You could not prove it at Guadalcanal or Tarawa. The lessons learned were USMC about 90%.
Seriously? Were they nuts? I suppose they thought all that coast artillery plonked there was just going to stay silent and the PACFLT bands were going to play march music while the SNLF waded ashore?
I seriously looked at Kanehoe Bay. There is a nasty cross current about 4-8 km offshore (Might be good for surfers, horrible for ships for that shoves you generally SE so you have to sea anchor and station keep.). About half of the south coast batteries and those on the east side on Oahu 15.5 cm bore size or larger and including all the railroad guns will be blowing up transports like somebody had sent everybody in the coast artillery present there, gun-bunny on up to coast artillery gun heaven.
A nation with Japan's resources can "win" a war against the US. But that war isn't going to be the Pacific War, that victory isn't going to be a decisive smash, and that nation isn't going to be Japan. There's no way WW2 Japan is going to fight a very passive war, with the exclusive purpose of making American intervention a full ocean away as much as a daunting prospect as possible. You'd need fewer atrocities to tone down American indignation, no surprise attacks to avoid stoking their spirit, and just focus on smashing supply lines whenever possible.
All about this requires a leadership - in its entirety, civilian and military in all its branches - completely different from what Japan had back then.
Even a 30,000 man force would be outnumbered by the U.S. force structure in place in Oahu on December 7, 1941.
Not exactly a recipe for success, even setting aside the superb defensive terrain, coastal artillery, and fortifications.
1. There was nothing in what I said in the 8 hour operation hiatus that supports your case. You still seem to think that was significant? The way I interpret the temporary and I mean temporary ship to shore movement interruption, is that stevedoring was affected. Not troop movement since troops had landed before and after the interruption.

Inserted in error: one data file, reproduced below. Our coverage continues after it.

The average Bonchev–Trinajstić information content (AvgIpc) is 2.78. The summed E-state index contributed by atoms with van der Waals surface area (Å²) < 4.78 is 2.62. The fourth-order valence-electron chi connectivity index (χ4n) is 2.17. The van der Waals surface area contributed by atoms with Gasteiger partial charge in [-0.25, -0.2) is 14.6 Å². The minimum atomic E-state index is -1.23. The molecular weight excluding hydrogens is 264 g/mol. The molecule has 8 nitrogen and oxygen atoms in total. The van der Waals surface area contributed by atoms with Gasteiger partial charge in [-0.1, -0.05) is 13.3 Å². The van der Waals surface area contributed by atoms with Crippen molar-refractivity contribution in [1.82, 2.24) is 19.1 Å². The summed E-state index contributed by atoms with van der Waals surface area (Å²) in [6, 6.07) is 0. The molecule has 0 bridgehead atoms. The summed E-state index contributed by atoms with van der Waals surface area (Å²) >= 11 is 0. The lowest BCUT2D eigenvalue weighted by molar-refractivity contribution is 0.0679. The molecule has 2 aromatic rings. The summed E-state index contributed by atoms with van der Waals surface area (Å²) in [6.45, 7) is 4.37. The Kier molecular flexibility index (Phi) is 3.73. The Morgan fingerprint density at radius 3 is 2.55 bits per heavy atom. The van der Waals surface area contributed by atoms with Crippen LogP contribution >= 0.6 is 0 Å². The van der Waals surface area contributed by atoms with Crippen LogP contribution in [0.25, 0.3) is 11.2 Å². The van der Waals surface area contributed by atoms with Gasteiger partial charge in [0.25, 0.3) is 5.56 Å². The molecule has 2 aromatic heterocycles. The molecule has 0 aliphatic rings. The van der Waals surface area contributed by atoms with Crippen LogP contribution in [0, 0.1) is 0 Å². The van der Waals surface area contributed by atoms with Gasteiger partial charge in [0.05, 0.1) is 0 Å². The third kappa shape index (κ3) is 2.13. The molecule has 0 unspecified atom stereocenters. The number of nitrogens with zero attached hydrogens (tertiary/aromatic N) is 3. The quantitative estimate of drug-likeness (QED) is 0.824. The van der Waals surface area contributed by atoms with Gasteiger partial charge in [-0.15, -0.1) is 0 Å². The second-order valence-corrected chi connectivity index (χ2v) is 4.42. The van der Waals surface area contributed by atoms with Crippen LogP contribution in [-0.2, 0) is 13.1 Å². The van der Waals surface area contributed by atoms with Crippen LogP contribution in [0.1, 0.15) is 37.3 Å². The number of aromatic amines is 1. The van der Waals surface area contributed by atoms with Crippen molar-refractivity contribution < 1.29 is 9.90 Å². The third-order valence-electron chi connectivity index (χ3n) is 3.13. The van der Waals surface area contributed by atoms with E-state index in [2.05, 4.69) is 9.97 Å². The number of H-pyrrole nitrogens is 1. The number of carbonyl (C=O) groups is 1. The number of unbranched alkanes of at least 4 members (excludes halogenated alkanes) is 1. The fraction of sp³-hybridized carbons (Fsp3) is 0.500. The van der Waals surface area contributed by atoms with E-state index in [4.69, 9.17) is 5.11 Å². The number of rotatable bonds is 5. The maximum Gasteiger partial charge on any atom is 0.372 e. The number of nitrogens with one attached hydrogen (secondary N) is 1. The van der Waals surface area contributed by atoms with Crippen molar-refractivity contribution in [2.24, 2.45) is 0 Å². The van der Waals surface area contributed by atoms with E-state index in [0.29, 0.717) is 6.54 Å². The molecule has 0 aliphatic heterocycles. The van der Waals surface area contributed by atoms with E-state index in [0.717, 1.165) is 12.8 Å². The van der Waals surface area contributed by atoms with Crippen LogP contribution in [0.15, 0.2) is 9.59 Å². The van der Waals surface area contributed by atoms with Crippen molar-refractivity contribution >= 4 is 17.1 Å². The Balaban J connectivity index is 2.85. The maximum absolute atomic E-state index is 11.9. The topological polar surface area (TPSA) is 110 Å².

2. If the Japanese have trouble with landing troops, then things must be very rough indeed. Daihatsus operated in open ocean.
3. Off a wharf? As long as Fatso William Rufus Schafter ran his operations off Santiago de Cuba using a one pier setup at Daiquiri in 1898. We're talking landing siege guns and a lot of seasick infantry on a jetty that was four mules wide and no longer than a 100 meter long freighter using hawser cranes and longboats. Besides, ye olde Imperial Japanese Navy had adopted IJA thinking and commissioned these toys as I've mentioned which have better open water capacity than anything the allies have short of true ships..
4. See... the actual evidence is that the Japanese ran tougher operations (barge war, Solomon Islands and Indonesia for example) in rougher seas than anything toward which you object about Haleiwa beach landing operations and based on your misinterpretation of the historical record both of us have presented, I must conclude it is your evidence which does not support your case.
And that is the last from me on the HALEIWA question (Plan Walrus), too.
They'd have to avoid attacking other US territories such as Guam, Wake and various US Marine defended locations in China. Additionally, there were elements of the US Asiatic Squadron that were around Borneo on 8 December 'waiting further instructions' such as USS Marblehead and DDs from TF5. The Japanese would have to be careful to avoid attacking US ships in the South China Sea assuming the US ships returned to the PI.